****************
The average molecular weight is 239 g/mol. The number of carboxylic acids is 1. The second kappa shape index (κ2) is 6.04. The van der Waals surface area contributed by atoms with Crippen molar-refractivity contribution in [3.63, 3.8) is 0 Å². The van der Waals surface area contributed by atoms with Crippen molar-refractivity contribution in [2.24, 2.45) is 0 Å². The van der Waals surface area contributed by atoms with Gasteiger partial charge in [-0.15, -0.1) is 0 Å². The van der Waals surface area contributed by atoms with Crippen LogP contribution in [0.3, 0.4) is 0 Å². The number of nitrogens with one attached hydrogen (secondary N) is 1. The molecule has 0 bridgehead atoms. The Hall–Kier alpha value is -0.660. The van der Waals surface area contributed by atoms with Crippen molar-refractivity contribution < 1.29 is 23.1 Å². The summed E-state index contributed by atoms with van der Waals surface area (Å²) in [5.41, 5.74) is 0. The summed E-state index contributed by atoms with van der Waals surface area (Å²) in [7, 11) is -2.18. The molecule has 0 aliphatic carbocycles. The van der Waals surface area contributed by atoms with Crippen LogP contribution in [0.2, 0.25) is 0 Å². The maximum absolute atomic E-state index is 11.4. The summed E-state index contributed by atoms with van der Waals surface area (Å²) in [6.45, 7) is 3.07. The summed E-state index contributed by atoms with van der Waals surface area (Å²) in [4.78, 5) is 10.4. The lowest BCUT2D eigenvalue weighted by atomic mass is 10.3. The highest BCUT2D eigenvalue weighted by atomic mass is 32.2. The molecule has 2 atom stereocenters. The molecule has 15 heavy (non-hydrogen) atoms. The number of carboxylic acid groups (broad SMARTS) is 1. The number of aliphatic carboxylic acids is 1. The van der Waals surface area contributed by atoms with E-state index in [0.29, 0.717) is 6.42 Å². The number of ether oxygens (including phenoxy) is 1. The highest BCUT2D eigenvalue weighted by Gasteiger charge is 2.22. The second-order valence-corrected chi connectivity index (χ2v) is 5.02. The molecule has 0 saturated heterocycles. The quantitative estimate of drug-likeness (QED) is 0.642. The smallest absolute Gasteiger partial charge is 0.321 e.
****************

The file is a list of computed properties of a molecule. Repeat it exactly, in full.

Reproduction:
The average molecular weight is 239 g/mol. The number of carboxylic acids is 1. The second kappa shape index (κ2) is 6.04. The van der Waals surface area contributed by atoms with Crippen molar-refractivity contribution in [3.63, 3.8) is 0 Å². The van der Waals surface area contributed by atoms with Crippen molar-refractivity contribution in [2.24, 2.45) is 0 Å². The van der Waals surface area contributed by atoms with Gasteiger partial charge in [-0.15, -0.1) is 0 Å². The van der Waals surface area contributed by atoms with Crippen LogP contribution in [0.3, 0.4) is 0 Å². The number of nitrogens with one attached hydrogen (secondary N) is 1. The molecule has 0 bridgehead atoms. The Hall–Kier alpha value is -0.660. The van der Waals surface area contributed by atoms with Crippen molar-refractivity contribution < 1.29 is 23.1 Å². The summed E-state index contributed by atoms with van der Waals surface area (Å²) in [5.41, 5.74) is 0. The summed E-state index contributed by atoms with van der Waals surface area (Å²) in [7, 11) is -2.18. The molecule has 0 aliphatic carbocycles. The van der Waals surface area contributed by atoms with Crippen LogP contribution in [0.2, 0.25) is 0 Å². The maximum absolute atomic E-state index is 11.4. The summed E-state index contributed by atoms with van der Waals surface area (Å²) in [6.45, 7) is 3.07. The summed E-state index contributed by atoms with van der Waals surface area (Å²) in [4.78, 5) is 10.4. The lowest BCUT2D eigenvalue weighted by atomic mass is 10.3. The highest BCUT2D eigenvalue weighted by atomic mass is 32.2. The molecule has 2 atom stereocenters. The molecule has 15 heavy (non-hydrogen) atoms. The number of carboxylic acid groups (broad SMARTS) is 1. The number of aliphatic carboxylic acids is 1. The van der Waals surface area contributed by atoms with E-state index in [0.29, 0.717) is 6.42 Å². The number of ether oxygens (including phenoxy) is 1. The highest BCUT2D eigenvalue weighted by Gasteiger charge is 2.22. The second-order valence-corrected chi connectivity index (χ2v) is 5.02. The molecule has 0 saturated heterocycles. The quantitative estimate of drug-likeness (QED) is 0.642. The smallest absolute Gasteiger partial charge is 0.321 e.